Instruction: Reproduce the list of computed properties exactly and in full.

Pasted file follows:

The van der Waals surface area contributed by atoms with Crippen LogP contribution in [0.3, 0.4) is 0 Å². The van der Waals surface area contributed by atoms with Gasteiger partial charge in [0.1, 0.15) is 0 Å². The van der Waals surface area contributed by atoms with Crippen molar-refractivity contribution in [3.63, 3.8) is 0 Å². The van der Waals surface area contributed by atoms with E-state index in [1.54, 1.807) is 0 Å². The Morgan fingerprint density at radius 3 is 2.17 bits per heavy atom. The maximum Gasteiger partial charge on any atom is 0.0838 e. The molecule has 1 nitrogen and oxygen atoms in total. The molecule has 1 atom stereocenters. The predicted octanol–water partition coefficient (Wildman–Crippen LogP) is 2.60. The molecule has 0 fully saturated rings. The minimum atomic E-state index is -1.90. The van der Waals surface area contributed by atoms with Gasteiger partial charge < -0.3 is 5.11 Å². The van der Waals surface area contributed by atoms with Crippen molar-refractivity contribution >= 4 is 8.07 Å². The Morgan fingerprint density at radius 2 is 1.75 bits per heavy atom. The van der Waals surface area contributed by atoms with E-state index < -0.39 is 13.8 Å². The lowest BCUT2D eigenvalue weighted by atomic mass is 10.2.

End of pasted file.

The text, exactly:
The van der Waals surface area contributed by atoms with Crippen LogP contribution in [0.3, 0.4) is 0 Å². The van der Waals surface area contributed by atoms with Gasteiger partial charge in [0.1, 0.15) is 0 Å². The van der Waals surface area contributed by atoms with Crippen molar-refractivity contribution in [3.63, 3.8) is 0 Å². The van der Waals surface area contributed by atoms with E-state index in [1.54, 1.807) is 0 Å². The Morgan fingerprint density at radius 3 is 2.17 bits per heavy atom. The maximum Gasteiger partial charge on any atom is 0.0838 e. The molecule has 1 nitrogen and oxygen atoms in total. The molecule has 1 atom stereocenters. The predicted octanol–water partition coefficient (Wildman–Crippen LogP) is 2.60. The molecule has 0 fully saturated rings. The minimum atomic E-state index is -1.90. The van der Waals surface area contributed by atoms with Gasteiger partial charge < -0.3 is 5.11 Å². The van der Waals surface area contributed by atoms with Crippen molar-refractivity contribution >= 4 is 8.07 Å². The Morgan fingerprint density at radius 2 is 1.75 bits per heavy atom. The van der Waals surface area contributed by atoms with E-state index < -0.39 is 13.8 Å². The lowest BCUT2D eigenvalue weighted by atomic mass is 10.2.